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Riondo Moscato d'Asti 2010

Muscat from Asti, Piedmont, Italy
    5.5% ABV
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    5.5% ABV

    Winemaker Notes

    This delicate wine is produced in northern Italy's area of Asti. An explosive aroma of over-ripe peaches and honeydew melon is followed by the rich apricot flavors that seem to go on forever on its long finish. Enjoy ice cold by itself after dinner or with your favorite dessert.

    Critical Acclaim

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    Riondo

    Riondo

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    Riondo, Italy
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    In the heart of the Soave production zone, where grapes are history and tradition, Cantine Riondo offers a range of still and naturally fermented sparkling wines that express all the virtues of the territory under several different brands on both the domestic and export markets. For Riondo wine is a real passion, where years of patience, experience and dedication are combined to give one result: the gift of moments of sheer pleasure.

    Established in 2008, Collis-Riondo is one of the largest and most important wine producers in Veneto and in Italy, with over 14,800 acres of vineyards that are managed daily by more than 2,400 associated farmers. Riondo, named after the Mount Riondo near to the winery, is the Collis-Riondo brand dedicated to the Carmat method DOC sparkling wines.

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    Recognized as the source of the best Barbera in all of Italy, Asti is a province (as well as major city) in Piedmont, consisting of a gentle, rolling landscape with vineyards, farmland and forests alternating throughout.

    Barbera d’Asti can be made in an array of styles from relatively straightforward, fruity and ready for consumption early, to the more concentrated, oak aged version with an ability to cellar impressively for 10-15 years and beyond. Some of the very best sites for Barbera in Asti are concentrated in the subzone of Nizza Monferrato. Other red varieties grown here include Freisa, Grignolino and Dolcetto, which can be bottled varietally or blended into Barbera.

    Historically consumers commonly associated the Asti region with Asti Spumante and Moscato d’Asti, both playful, aromatic, sparkling wines made from the Muscat grape. Asti Spumante is less sweet, fully fizzy and more alcoholic (yet still clocking in at only around 9% alcohol) while Moscato d’Asti is sweeter, gently sparkling (“frizzante”) and closer to 5 or 6% alcohol. Each is produced in stainless steel tanks to preserve the fresh and fruity flavors of the grape, often including peach, apricot, lychee and rose petal. Asti is also the spot for the pink-hued Brachetto d'Acqui, a slightly sparkling wine ready to charm with its raspberry and rose flavors and aromas.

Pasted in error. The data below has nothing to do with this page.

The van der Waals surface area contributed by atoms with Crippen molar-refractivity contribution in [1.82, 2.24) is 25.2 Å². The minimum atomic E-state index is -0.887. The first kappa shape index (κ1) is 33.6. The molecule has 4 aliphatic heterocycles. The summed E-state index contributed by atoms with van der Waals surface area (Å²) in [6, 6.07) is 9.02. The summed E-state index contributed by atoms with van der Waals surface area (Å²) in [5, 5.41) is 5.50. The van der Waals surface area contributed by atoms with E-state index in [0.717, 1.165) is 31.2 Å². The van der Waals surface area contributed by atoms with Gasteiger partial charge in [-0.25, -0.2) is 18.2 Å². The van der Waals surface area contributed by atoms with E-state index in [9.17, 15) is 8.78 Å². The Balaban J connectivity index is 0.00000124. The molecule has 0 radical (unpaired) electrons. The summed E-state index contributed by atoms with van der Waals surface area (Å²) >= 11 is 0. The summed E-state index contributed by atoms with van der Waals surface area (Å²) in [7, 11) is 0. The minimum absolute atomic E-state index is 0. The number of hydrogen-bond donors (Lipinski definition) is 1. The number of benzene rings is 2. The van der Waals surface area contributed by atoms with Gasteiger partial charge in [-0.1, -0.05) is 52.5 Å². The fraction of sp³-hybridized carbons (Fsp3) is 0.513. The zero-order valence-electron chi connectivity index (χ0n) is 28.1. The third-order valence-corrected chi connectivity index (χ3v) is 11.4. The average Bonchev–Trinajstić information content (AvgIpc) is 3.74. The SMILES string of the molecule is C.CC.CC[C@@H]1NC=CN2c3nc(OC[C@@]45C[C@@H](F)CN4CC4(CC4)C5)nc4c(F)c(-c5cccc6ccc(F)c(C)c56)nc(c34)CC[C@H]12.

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    Alluringly aromatic and delightful, Muscat never takes itself too seriously. Muscat is actually an umbrella name for a diverse set of grapes, some of which are genetically related and some of which, are not. The two most important versions are the noble, Muscat blanc à Petits Grains, making wines of considerable quality and Muscat of Alexandria, thought to be a progeny of the former. Both are grown throughout the world and can be made in a wide range of styles from dry to sweet, still to sparkling and even fortified. It is well known in Italy's Piedmont region for Moscato d’Asti, a slightly sparkling, semi-sweet, refreshing wine that is low in alcohol. On the Iberian peninsula, it goes by Moscatel, not to be confused with Bordeaux's Muscadelle, which is acutally unrelated.

    In the Glass

    Muscat wines possess marked aromatics and flavors of peach, pear, Meyer lemon, orange, orange blossom, rose petal, jasmine, honeysuckle or lychee, often with a hint of sweet spice.

    Perfect Pairings

    Thanks to its naturally low alcohol levels, Muscat is a perfect match for spicy Asian cuisine, especially when the wine has a little bit of residual sugar. Off-dry Muscat can work well with lighter desserts like key lime pie and lemon meringue, while fully sweet Muscat-based dessert wines are enjoyable after dinner with an assortment of cheeses.

    Sommelier Secret

    Muscat is one of the oldest known grape varieties, dating as far back as the days of the ancient Greeks and Romans. Pliny the Elder wrote in the 13th century of a sweet, perfumed grape variety so attractive to bees that he referred to it as uva apiana, or “grape of the bees.” Most likely, he was describing one of the Muscat varieties.

    YNG309820_2010 Item# 112341